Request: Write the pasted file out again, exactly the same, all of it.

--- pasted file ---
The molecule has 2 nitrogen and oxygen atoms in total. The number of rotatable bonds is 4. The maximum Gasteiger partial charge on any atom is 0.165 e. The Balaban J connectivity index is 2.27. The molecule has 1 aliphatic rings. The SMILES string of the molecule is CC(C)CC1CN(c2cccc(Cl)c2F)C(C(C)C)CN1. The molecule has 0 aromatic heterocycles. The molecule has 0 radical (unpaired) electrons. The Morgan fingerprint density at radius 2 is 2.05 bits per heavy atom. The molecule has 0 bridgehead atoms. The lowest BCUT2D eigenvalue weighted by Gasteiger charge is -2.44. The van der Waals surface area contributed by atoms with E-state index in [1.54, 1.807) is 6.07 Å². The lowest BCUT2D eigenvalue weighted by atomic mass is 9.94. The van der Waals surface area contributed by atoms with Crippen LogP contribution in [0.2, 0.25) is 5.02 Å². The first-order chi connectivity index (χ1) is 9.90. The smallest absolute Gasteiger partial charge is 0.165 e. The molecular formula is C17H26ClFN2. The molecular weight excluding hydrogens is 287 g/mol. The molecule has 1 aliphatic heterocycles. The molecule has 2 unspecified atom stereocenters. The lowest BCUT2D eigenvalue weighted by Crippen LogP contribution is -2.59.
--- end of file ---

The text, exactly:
The molecule has 2 nitrogen and oxygen atoms in total. The number of rotatable bonds is 4. The maximum Gasteiger partial charge on any atom is 0.165 e. The Balaban J connectivity index is 2.27. The molecule has 1 aliphatic rings. The SMILES string of the molecule is CC(C)CC1CN(c2cccc(Cl)c2F)C(C(C)C)CN1. The molecule has 0 aromatic heterocycles. The molecule has 0 radical (unpaired) electrons. The Morgan fingerprint density at radius 2 is 2.05 bits per heavy atom. The molecule has 0 bridgehead atoms. The lowest BCUT2D eigenvalue weighted by Gasteiger charge is -2.44. The van der Waals surface area contributed by atoms with E-state index in [1.54, 1.807) is 6.07 Å². The lowest BCUT2D eigenvalue weighted by atomic mass is 9.94. The van der Waals surface area contributed by atoms with Crippen LogP contribution in [0.2, 0.25) is 5.02 Å². The first-order chi connectivity index (χ1) is 9.90. The smallest absolute Gasteiger partial charge is 0.165 e. The molecular formula is C17H26ClFN2. The molecular weight excluding hydrogens is 287 g/mol. The molecule has 1 aliphatic heterocycles. The molecule has 2 unspecified atom stereocenters. The lowest BCUT2D eigenvalue weighted by Crippen LogP contribution is -2.59.